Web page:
The author whose name came up most often in my Life of Books Project survey was Enid Blyton. Enid was a controversial figure all her writing life and even after her death she continued to divide opinion. The BBC in the 1950s refused to dramatise her books claiming them to be simplistic and well, childish, and against all evidence to the contrary refused to acknowledge that children loved her. She sold millions and, perhaps not quite in the same astronomical numbers, still does. In the 1980s the backlash came because of the stereotypical characters that populated her writing; lazy working classes, untrustworthy foreigners, the gross, pantomime dark skinned parts and girls reduced to submissive silly roles. That she indulged in such nonsense is unfortunately true in many instances. What my survey reveals though is that most of us remember the exciting adventures, the lack of parental supervision and the engrossing tales. It is undoubtedly the case that British children who grew to love reading, did so because of Enid Blyton.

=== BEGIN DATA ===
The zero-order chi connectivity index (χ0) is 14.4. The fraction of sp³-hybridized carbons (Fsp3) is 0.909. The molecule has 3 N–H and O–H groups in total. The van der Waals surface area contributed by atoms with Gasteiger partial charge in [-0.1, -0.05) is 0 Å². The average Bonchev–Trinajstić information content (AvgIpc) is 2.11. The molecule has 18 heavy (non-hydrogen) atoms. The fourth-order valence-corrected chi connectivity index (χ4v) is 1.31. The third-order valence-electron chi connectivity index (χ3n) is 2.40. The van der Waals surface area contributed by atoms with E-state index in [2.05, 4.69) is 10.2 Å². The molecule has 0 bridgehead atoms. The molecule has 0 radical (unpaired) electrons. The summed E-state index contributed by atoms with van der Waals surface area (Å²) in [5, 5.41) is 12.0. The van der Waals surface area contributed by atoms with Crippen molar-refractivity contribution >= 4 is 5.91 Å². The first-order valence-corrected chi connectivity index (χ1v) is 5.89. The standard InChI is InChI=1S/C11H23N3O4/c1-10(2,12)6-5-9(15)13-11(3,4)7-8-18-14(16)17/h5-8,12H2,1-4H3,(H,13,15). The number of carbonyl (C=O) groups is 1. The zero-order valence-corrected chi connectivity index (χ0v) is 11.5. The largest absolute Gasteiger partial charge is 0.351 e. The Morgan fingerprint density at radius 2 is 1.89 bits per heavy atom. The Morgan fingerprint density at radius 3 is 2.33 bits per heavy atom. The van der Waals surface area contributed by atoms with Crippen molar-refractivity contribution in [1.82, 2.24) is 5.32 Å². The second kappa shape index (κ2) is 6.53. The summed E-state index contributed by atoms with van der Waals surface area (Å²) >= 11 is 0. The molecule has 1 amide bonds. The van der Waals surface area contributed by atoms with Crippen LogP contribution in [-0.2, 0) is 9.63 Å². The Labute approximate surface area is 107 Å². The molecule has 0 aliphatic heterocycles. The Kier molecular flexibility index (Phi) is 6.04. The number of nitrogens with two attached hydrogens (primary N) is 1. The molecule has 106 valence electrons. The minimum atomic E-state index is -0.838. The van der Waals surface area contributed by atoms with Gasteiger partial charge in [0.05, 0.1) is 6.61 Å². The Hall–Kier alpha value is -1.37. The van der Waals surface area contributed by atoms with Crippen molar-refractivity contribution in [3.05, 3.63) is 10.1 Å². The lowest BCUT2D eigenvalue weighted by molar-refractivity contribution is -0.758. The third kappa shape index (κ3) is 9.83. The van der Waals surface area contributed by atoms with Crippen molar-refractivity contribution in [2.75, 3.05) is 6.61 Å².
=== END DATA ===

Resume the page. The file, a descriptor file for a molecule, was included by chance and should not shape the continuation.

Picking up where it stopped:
Here’s an acoustic performance of a song I’ve written for the project. The Busy Bees referred to is the name of her fan club, young members of which she often invited to her home to indulge in the high teas she depicted in a lot of her books. Her own children never enjoyed the pleasure of joining in. It would be churlish to fact check a poppy guitar song, but I’ve tried to give a broadly honest summation of her and her impact. It really does all come down to Enid Blyton